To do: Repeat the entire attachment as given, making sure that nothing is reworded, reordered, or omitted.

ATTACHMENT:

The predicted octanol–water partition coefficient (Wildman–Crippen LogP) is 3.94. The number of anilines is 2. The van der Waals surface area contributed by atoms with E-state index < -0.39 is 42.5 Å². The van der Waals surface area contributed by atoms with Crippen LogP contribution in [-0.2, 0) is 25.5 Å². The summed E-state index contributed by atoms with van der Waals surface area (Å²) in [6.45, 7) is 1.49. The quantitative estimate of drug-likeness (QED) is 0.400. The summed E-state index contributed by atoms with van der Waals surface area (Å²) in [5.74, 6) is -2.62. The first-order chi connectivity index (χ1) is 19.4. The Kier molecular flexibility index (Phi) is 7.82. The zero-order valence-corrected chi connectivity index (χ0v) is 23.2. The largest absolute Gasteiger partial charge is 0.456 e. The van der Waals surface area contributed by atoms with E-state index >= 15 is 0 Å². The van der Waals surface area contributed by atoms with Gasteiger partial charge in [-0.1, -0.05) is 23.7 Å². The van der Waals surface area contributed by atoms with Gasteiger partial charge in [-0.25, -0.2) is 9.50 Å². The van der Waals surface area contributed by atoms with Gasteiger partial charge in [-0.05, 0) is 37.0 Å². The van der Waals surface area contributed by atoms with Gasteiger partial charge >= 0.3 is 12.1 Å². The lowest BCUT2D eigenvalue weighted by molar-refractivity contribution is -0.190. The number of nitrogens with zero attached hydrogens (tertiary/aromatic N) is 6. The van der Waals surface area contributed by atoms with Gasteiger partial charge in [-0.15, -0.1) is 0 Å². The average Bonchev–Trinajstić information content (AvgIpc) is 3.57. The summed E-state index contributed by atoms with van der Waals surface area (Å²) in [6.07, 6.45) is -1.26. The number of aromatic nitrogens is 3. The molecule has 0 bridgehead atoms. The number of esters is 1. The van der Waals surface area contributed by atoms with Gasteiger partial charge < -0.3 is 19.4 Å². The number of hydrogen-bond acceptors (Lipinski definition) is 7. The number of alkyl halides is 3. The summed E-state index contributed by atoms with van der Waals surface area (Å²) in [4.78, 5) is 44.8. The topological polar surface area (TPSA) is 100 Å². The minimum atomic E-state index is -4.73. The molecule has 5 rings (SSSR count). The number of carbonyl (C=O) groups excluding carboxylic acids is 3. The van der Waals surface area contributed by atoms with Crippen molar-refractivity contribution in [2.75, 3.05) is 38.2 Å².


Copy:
The predicted octanol–water partition coefficient (Wildman–Crippen LogP) is 3.94. The number of anilines is 2. The van der Waals surface area contributed by atoms with E-state index < -0.39 is 42.5 Å². The van der Waals surface area contributed by atoms with Crippen LogP contribution in [-0.2, 0) is 25.5 Å². The summed E-state index contributed by atoms with van der Waals surface area (Å²) in [6.45, 7) is 1.49. The quantitative estimate of drug-likeness (QED) is 0.400. The summed E-state index contributed by atoms with van der Waals surface area (Å²) in [5.74, 6) is -2.62. The first-order chi connectivity index (χ1) is 19.4. The Kier molecular flexibility index (Phi) is 7.82. The zero-order valence-corrected chi connectivity index (χ0v) is 23.2. The largest absolute Gasteiger partial charge is 0.456 e. The van der Waals surface area contributed by atoms with E-state index >= 15 is 0 Å². The van der Waals surface area contributed by atoms with Gasteiger partial charge in [-0.1, -0.05) is 23.7 Å². The van der Waals surface area contributed by atoms with Gasteiger partial charge in [-0.25, -0.2) is 9.50 Å². The van der Waals surface area contributed by atoms with Gasteiger partial charge in [-0.05, 0) is 37.0 Å². The van der Waals surface area contributed by atoms with Gasteiger partial charge >= 0.3 is 12.1 Å². The lowest BCUT2D eigenvalue weighted by molar-refractivity contribution is -0.190. The number of nitrogens with zero attached hydrogens (tertiary/aromatic N) is 6. The van der Waals surface area contributed by atoms with Gasteiger partial charge in [-0.15, -0.1) is 0 Å². The average Bonchev–Trinajstić information content (AvgIpc) is 3.57. The summed E-state index contributed by atoms with van der Waals surface area (Å²) in [6.07, 6.45) is -1.26. The number of aromatic nitrogens is 3. The molecule has 0 bridgehead atoms. The number of esters is 1. The van der Waals surface area contributed by atoms with Gasteiger partial charge < -0.3 is 19.4 Å². The number of hydrogen-bond acceptors (Lipinski definition) is 7. The number of alkyl halides is 3. The summed E-state index contributed by atoms with van der Waals surface area (Å²) in [4.78, 5) is 44.8. The topological polar surface area (TPSA) is 100 Å². The minimum atomic E-state index is -4.73. The molecule has 5 rings (SSSR count). The number of carbonyl (C=O) groups excluding carboxylic acids is 3. The van der Waals surface area contributed by atoms with Crippen molar-refractivity contribution in [2.75, 3.05) is 38.2 Å².